Aaron: As controversial as it may be, Moffat’s obsession with hope, as demonstrated by his refusal to allow Bill to remain a Cyberman, is telling. It reminds me of Joss Whedon saying that he sees no hope for humanity, but he wants to embed hope in his stories.

Even atheist writers or the nominally religious cannot help but be drawn to hope. We all want the bad things of this world to be reversed. Many tell stories in which this happens because they don’t think it will happen in this world. Little do they know, the hope they are describing is in their stories because it is in reality.

Our world will have its own eucatastrophe, as Tolkien called it. Victory will be unexplicably snatched from the jaws of defeat because Christ has already done so.

When darkness seemingly extinguished the Light, when the Creator was slain by His creation, when all hope seemed lost, Hope personified declared Himself found. Hope was not lost. Hope had come to find and redeem the lost—us.

Whether Moffat realizes it or not, his desire for hope and a happy ending are divinely given signposts to point him and everyone who enjoys a good story to the greatest story ever told.

Kevin: You discussed well the first of the two major themes for this episode: hope. The other is kindness. The Doctor told the little girl who brought Bill a mirror that it was kind to do so.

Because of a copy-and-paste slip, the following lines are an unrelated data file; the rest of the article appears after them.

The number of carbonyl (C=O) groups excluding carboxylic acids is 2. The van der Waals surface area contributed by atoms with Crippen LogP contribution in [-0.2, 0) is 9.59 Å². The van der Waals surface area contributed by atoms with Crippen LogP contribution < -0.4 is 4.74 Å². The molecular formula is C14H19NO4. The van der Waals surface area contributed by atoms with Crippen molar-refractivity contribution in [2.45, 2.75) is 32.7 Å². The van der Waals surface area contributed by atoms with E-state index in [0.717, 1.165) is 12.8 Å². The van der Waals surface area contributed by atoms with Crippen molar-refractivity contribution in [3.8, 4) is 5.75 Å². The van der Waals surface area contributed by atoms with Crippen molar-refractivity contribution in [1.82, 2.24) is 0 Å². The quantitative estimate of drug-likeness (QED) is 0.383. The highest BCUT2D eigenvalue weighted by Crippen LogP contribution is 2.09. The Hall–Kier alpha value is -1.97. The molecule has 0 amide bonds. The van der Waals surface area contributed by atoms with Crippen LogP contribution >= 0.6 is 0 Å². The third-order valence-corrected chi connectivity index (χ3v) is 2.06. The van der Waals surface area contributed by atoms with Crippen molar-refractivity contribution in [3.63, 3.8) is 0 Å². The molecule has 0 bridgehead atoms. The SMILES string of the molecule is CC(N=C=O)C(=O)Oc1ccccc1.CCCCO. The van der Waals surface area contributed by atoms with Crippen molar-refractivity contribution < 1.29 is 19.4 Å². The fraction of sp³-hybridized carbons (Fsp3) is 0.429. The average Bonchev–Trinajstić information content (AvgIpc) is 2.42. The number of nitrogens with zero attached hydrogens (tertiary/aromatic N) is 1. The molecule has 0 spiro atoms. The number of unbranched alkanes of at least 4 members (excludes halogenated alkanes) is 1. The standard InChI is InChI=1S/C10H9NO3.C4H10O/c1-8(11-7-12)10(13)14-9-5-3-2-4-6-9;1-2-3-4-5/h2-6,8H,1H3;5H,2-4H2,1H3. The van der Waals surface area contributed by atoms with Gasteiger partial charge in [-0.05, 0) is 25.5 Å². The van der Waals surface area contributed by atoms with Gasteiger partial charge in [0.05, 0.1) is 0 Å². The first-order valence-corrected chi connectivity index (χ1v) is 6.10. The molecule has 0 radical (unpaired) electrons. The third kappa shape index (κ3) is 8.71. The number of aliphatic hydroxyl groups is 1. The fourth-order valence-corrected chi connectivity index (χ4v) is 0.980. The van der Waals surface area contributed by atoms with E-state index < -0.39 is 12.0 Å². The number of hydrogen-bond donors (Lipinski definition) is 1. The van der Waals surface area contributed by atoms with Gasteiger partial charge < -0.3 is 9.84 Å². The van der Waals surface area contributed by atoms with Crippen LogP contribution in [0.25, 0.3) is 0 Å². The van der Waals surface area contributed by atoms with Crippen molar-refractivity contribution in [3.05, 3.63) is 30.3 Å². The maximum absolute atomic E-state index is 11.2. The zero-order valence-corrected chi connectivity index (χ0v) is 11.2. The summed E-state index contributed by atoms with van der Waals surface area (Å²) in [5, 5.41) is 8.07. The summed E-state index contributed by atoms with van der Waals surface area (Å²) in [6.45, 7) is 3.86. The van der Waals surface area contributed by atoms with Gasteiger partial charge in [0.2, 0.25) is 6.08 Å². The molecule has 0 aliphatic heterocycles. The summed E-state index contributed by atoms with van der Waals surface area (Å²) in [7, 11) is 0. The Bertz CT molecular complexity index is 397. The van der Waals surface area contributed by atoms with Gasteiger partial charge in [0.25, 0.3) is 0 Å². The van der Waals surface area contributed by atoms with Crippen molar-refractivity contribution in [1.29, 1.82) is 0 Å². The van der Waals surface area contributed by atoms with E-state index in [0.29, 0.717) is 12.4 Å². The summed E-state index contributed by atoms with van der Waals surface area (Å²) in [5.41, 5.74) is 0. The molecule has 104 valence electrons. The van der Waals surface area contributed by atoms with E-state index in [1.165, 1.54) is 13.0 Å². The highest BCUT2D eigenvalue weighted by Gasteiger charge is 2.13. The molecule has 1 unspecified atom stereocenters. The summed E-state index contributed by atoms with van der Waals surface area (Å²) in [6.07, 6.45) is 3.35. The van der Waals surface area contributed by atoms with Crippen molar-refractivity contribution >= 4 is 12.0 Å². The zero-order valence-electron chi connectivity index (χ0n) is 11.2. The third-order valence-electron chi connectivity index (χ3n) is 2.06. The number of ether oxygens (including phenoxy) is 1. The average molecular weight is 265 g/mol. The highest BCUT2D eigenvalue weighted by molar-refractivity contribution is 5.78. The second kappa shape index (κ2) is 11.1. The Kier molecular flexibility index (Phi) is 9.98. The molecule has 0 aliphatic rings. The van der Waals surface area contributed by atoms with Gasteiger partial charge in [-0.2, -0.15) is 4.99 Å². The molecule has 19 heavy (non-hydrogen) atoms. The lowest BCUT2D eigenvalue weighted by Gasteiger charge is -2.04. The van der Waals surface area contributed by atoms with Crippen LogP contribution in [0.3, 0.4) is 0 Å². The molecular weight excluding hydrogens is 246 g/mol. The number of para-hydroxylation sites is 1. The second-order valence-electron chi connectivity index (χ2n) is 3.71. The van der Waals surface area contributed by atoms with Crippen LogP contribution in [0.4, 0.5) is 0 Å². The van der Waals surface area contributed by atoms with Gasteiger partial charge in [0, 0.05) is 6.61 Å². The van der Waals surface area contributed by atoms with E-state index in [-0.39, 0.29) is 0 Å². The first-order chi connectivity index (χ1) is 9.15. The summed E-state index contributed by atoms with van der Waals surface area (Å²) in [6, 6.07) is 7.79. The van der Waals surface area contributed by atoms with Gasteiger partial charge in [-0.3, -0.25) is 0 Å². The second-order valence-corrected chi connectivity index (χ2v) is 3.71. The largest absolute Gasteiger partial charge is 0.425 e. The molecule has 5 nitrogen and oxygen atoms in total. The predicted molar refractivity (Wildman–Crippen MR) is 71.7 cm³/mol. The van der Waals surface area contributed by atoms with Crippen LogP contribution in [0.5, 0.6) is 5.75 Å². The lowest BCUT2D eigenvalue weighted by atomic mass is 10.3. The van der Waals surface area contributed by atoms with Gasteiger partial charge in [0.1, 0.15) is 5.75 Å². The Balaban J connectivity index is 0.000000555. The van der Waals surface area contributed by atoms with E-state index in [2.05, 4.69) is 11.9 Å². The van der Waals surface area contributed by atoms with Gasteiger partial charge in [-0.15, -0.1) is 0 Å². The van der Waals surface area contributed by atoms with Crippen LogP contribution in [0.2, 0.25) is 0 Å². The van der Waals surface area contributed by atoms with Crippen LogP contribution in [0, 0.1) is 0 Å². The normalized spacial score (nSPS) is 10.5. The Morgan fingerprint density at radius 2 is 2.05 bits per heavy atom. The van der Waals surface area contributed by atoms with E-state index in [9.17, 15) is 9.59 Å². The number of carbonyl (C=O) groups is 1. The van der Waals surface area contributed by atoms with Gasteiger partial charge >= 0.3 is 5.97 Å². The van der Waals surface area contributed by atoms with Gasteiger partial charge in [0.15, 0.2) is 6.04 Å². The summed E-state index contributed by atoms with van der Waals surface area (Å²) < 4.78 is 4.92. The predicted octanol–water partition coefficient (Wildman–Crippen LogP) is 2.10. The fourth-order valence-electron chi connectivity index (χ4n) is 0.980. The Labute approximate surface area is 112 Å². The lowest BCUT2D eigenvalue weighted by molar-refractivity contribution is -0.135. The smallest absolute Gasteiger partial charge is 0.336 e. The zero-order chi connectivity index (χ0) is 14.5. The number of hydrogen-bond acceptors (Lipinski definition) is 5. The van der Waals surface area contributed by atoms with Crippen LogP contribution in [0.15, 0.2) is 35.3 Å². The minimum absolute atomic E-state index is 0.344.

Then of course, we were given his great speech to Missy and the Master about how he does what he does, even though it will help very little and will bring about almost certain death, because it’s kind.

In Luke 6, Jesus told his disciples, “But love your enemies, and do good, and lend, expecting nothing in return, and your reward will be great, and you will be sons of the Most High, for he is kind to the ungrateful and the evil.”

That sounds like the Doctor to a tee. Expecting nothing in return, being kind to the ungrateful (a great deal of the people he has saved in his lifetime) and to the evil (the Master/Missy).

Jesus gives us no exception to being kind. Love your enemies? Be kind to the evil? That sounds ludicrous. But the reward he speaks of is not to be found here on earth, which is why we initially think it’s so silly to love such people. But it’s to come in eternity, beyond this world.

The Doctor was willing to sacrifice everything by being kind to ungrateful people, to evil people, and to people who could never possibly reward him. But he did so because it was the right thing to do. As it is for us also. Being kind is always the right thing, even with our enemies.

1 Comment

About Author

Aaron Earls

Christian. Husband. Daddy. Writer. Online editor for Facts & Trends Magazine. Fan of quick wits, magical wardrobes, brave hobbits, time traveling police boxes & Blue Devils.